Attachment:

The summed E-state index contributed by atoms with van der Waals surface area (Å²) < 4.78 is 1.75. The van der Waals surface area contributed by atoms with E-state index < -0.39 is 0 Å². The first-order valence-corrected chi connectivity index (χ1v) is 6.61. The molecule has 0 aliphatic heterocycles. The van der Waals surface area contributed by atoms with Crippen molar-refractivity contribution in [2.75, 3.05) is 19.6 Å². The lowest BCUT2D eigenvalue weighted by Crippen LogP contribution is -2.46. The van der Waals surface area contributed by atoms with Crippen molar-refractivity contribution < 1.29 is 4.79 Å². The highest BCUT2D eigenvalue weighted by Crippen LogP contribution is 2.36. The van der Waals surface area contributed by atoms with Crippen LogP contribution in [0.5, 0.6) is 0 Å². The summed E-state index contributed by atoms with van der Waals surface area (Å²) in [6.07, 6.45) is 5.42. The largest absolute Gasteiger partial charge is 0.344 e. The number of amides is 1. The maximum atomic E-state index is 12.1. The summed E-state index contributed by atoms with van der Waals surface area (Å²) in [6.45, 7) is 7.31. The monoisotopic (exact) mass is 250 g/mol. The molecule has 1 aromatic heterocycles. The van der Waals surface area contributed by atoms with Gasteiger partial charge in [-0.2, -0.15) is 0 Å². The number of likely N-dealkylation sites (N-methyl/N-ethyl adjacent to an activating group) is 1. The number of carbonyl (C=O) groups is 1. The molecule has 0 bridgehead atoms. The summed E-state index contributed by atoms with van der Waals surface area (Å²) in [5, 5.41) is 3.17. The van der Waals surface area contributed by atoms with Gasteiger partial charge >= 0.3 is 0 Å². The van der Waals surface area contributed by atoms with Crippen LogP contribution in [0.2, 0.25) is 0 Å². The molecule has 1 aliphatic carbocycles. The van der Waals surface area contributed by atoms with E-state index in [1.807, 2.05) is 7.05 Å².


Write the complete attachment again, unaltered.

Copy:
The summed E-state index contributed by atoms with van der Waals surface area (Å²) < 4.78 is 1.75. The van der Waals surface area contributed by atoms with E-state index < -0.39 is 0 Å². The first-order valence-corrected chi connectivity index (χ1v) is 6.61. The molecule has 0 aliphatic heterocycles. The van der Waals surface area contributed by atoms with Crippen molar-refractivity contribution in [2.75, 3.05) is 19.6 Å². The lowest BCUT2D eigenvalue weighted by Crippen LogP contribution is -2.46. The van der Waals surface area contributed by atoms with Crippen molar-refractivity contribution < 1.29 is 4.79 Å². The highest BCUT2D eigenvalue weighted by Crippen LogP contribution is 2.36. The van der Waals surface area contributed by atoms with Crippen LogP contribution in [0.5, 0.6) is 0 Å². The summed E-state index contributed by atoms with van der Waals surface area (Å²) in [6.07, 6.45) is 5.42. The largest absolute Gasteiger partial charge is 0.344 e. The number of amides is 1. The maximum atomic E-state index is 12.1. The summed E-state index contributed by atoms with van der Waals surface area (Å²) in [6.45, 7) is 7.31. The monoisotopic (exact) mass is 250 g/mol. The molecule has 1 aromatic heterocycles. The van der Waals surface area contributed by atoms with Gasteiger partial charge in [-0.2, -0.15) is 0 Å². The number of likely N-dealkylation sites (N-methyl/N-ethyl adjacent to an activating group) is 1. The number of carbonyl (C=O) groups is 1. The molecule has 0 bridgehead atoms. The summed E-state index contributed by atoms with van der Waals surface area (Å²) in [5, 5.41) is 3.17. The van der Waals surface area contributed by atoms with Gasteiger partial charge >= 0.3 is 0 Å². The van der Waals surface area contributed by atoms with Crippen LogP contribution in [0.2, 0.25) is 0 Å². The molecule has 1 aliphatic carbocycles. The van der Waals surface area contributed by atoms with E-state index in [1.807, 2.05) is 7.05 Å².